The supposed effrontery of BBC Political Editor Nick Robinson in asking an allegedly “difficult” question of Scotland’s First Minister Alex Salmond got many "Yes" supporters so worked up that they marched on the Beeb’s Scotland HQ brandishing a banner passing severely adverse comment upon Robinson’s judgment.
Yeah, I joined the Yes campaign after a skinful, sod it, no, careful consideration of the wine, shit no, facts. After opening my brandy, bugger it, no, mind, to the possibility of achieving a state of alcoholic derangement, bollocks no, independence. From getting nicked. Oh sod it
The BBC, as is its wont, dutifully reported the criticism of itself, although it stopped short of telling that the hostile crowd had voiced opinions such as “you can stick the license fee up your arse”. The Maily Telegraph had no such qualms; for it, and the rest of the right-leaning press, this was an opportunity to play both sides of the field, laying into the Nationalists and the Beeb equally.
Laying only into the Beeb, though, one commentator who has recently experienced a Damascene conversion to the Yes campaign was keen to underscore his belief that the Corporation really is biased, probably because it does not give sufficient televisual opportunities to Himself Personally Now. Yes, step forward the perpetually thirsty Paul Staines, aka Guido Fawkes.
The Great Guido provides a background ramble, taking a pot at the likes of Alastair Campbell and Baron Mandelson of Indeterminate Guacamole, before musing “The suspicion of an imperial [!] BBC amongst Yes supporters is pretty much universal and has become focused on Robbo after he asked a tricky question of Alex Salmond based on a briefing from the Treasury”.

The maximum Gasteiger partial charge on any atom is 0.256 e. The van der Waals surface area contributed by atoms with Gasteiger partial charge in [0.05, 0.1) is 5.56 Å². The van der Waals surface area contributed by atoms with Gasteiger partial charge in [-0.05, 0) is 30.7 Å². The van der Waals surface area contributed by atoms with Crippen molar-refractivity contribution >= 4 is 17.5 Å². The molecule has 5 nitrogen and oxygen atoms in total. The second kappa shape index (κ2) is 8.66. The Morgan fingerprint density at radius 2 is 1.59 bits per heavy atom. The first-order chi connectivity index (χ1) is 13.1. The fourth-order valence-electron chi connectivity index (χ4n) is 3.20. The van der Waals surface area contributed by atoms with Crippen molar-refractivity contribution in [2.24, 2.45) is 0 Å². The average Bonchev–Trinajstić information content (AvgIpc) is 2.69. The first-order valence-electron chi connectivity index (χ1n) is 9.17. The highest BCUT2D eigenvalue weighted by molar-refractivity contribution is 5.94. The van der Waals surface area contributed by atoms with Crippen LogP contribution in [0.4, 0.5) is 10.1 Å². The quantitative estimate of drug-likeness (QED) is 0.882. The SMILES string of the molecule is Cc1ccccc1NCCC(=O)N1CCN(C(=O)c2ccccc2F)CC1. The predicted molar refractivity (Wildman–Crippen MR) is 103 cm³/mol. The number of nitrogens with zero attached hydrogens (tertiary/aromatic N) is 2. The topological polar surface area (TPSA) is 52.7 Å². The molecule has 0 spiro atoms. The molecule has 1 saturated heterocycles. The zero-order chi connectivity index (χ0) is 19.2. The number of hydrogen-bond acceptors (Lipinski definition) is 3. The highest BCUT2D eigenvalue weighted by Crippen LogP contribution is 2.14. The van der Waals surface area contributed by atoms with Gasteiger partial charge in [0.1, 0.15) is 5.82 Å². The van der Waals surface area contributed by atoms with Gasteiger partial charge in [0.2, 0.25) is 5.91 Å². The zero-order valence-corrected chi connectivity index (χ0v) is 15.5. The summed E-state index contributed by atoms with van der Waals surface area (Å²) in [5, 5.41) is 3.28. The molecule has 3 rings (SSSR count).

So far, so routine, but then comes a ramping up: “The personalisation [spelling corrected] aside, the feeling is that the BBC is a partial propagandist is inevitable given the British Broadcasting Corporation is seen as institutionally biased in favour of the British status quo. The clue is in the name”. Really? That the Beeb should represent the whole of the United Kingdom? Come off it.
And then he lets it slip: “Journalists are remarkably thin-skinned when it comes to being on the receiving end of what they dish out – that is why they invariably hate unfiltered comments below their articles and the feedback of the mob on Twitter and the streets. Tough, freedom of speech is for everyone, not just journalists”. The hypocrisy hooter is sounding long and loud.
The Fawkes rabble are the stuff of legend when it comes to being thin-skinned. And the Fawkes blog is also well-known for censoring comments that hit too close to home: anyone trying to allude to drink-driving will know that. Free speech, when it is inconvenient to The Great Guido, can provoke a viciously unpleasant backlash.
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